If you need anything more specific let me know, thanks again
 

betwixt

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All you are aiming to do is make a portable temporary mains electricity supply so you can use mains operated lights.

Battery - bigger ones will keep the power flowing for longer. Deep discharge types are preferable to normal car types as they will withstand going completely empty more times than standard car ones. Having said that, you are probably still looking at years of use on a standard one.

Inverter - this is the box that converts your battery voltage to 115 / 230V. Usually it will have two thick wires with clips to hook up to the battery, a power switch and a mains outlet socket. You can use extension socket blocks if you need more outlets.

The ratings - Your lights draw very little power but obviously, the battery will last longer if you use less. Any inverter rated more than your total load (all the Watts of all the light strings added together) will do. Most inverters are rated at 300W or more. A 300W one would power 12 of your normal light strings (288W total) or 46 of the LED strings (294W), that's an awful lot of lights!!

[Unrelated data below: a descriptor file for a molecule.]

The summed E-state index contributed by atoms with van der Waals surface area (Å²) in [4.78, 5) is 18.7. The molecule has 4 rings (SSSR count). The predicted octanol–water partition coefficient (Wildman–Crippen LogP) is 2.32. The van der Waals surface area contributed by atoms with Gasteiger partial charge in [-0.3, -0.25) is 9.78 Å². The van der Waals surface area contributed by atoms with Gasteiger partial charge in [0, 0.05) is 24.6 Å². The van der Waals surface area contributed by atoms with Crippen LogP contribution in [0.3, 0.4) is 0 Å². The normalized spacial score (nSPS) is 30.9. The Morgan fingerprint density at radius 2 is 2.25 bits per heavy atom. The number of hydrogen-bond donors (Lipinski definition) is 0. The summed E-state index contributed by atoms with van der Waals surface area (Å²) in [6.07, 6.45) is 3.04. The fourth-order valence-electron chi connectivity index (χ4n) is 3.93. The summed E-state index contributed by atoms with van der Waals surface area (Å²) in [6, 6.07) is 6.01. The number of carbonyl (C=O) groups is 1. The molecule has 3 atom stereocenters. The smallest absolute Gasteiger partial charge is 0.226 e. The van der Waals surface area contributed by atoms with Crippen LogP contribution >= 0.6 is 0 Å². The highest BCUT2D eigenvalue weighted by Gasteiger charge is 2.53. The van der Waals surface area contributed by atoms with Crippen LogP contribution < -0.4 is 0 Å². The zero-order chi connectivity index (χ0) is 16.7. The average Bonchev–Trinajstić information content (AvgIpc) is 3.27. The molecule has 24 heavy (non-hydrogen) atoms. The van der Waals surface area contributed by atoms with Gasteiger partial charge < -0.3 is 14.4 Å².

How long it will last - the exact figure will depend on many factors but you can make a rough calculation from the battery Amp-Hour rating which should be on it's specification. The rating means it can supply that many Amps for that many hours. For example, a 50AH battery could supply 50A for 1 hour or 25A for two hours or 1A for 50 hours. So what you need to know is how many Amps the inverter is going to draw, then you can estimate how long the battery will hold out.
The formula, at it's simplest is Watts/Volts so for example one LED chain would draw 6.4/12 = 0.53A and a 50AH battery would last 50/0.53 = 94 hours. That assumes everything is 100% efficient and in the real World it isn't so half that figure to be safe. You can still do a lot of romantic things in 47 hours :D

Aren't you supposed to use candles though ??

Brian.
 

NetYetti

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Thank you all so much, Sorry it took so long to post back. I think i have enough information to get something done now. And yes, candles would be the normal thing to use but i dont think it would be as romantic trying to explain to the fire marshall as to how 20 acres of woods are no longer there. Thanks again-Elliott
 

Audioguru

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betwixt said:
How long it will last - the exact figure will depend on many factors but you can make a rough calculation from the battery Amp-Hour rating which should be on it's specification. The rating means it can supply that many Amps for that many hours. For example, a 50AH battery could supply 50A for 1 hour or 25A for two hours or 1A for 50 hours.
No.
An old fashioned lead-acid 50Ah battery is rated at the 20 hour rate which is only 2.5A for 20 hours. It might deliver 50A for a couple of minutes.